New Geography demographer Wendell Cox looks at the latest "journey to work" data from the American Community Survey ‘s 2014 one year edition, for signs of inflection in automobile travel to work, given the "sharing economy" and all.

In short, meh!

Cox finds that stats on commutes, by car, solo, car pool, transit, bicycling, walking, and otherwise haven't budged a whole lot since the last analysis in 2010. Except that, in some cases, we've regressed--like car pools--whereas in a couple of tiny instances, transit use, and work-at-home trends have ticked up a tad. Cox writes:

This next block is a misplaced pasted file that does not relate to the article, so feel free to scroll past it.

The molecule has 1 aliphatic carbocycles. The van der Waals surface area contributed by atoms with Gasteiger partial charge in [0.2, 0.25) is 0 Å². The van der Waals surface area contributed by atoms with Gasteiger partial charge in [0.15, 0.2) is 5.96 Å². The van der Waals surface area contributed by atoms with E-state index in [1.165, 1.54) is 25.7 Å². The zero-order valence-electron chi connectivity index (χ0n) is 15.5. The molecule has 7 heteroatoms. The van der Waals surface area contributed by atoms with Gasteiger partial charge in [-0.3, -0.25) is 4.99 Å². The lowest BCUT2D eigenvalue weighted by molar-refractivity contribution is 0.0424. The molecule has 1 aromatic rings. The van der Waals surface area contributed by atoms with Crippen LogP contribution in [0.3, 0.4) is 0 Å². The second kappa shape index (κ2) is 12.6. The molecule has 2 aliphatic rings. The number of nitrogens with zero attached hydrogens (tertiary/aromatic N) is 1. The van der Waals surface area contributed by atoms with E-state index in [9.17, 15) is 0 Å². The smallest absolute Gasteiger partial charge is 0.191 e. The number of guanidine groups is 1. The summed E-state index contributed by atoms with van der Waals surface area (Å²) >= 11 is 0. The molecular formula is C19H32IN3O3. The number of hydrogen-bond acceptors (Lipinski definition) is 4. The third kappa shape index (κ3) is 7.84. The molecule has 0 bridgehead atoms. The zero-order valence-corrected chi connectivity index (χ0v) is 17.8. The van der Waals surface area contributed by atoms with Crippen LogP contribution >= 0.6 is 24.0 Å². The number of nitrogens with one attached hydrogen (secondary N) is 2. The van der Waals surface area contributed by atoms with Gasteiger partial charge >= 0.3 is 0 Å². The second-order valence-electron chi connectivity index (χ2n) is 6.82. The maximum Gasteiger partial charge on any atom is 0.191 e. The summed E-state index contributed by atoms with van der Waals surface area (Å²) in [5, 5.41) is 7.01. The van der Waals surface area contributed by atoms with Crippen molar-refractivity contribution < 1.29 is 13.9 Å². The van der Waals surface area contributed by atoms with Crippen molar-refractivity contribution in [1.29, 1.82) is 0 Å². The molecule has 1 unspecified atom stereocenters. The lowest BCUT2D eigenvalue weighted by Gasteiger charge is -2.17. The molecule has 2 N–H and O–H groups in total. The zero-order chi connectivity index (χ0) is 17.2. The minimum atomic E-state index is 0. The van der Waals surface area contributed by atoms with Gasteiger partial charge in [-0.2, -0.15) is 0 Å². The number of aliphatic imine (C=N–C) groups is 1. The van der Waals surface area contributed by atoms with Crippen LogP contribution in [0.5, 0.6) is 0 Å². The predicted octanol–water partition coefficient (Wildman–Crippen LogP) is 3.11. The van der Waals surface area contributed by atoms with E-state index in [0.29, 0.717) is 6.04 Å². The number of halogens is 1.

The only significant change is the most important trend that is occurred for decades in US commuting: the reduction in carpooling. Between 2010 and 2014, carpooling dropped from 9.8 percent to 8.8 percent in the major metropolitan areas.

Transit continued to hold on to third place, with an increase from 7.9 percent to 8.1 percent in the major metropolitan areas. Working at home, including telecommuting, continued its more dramatic rise, from 4.4 percent in 2010 to 4.7 percent in 2014.
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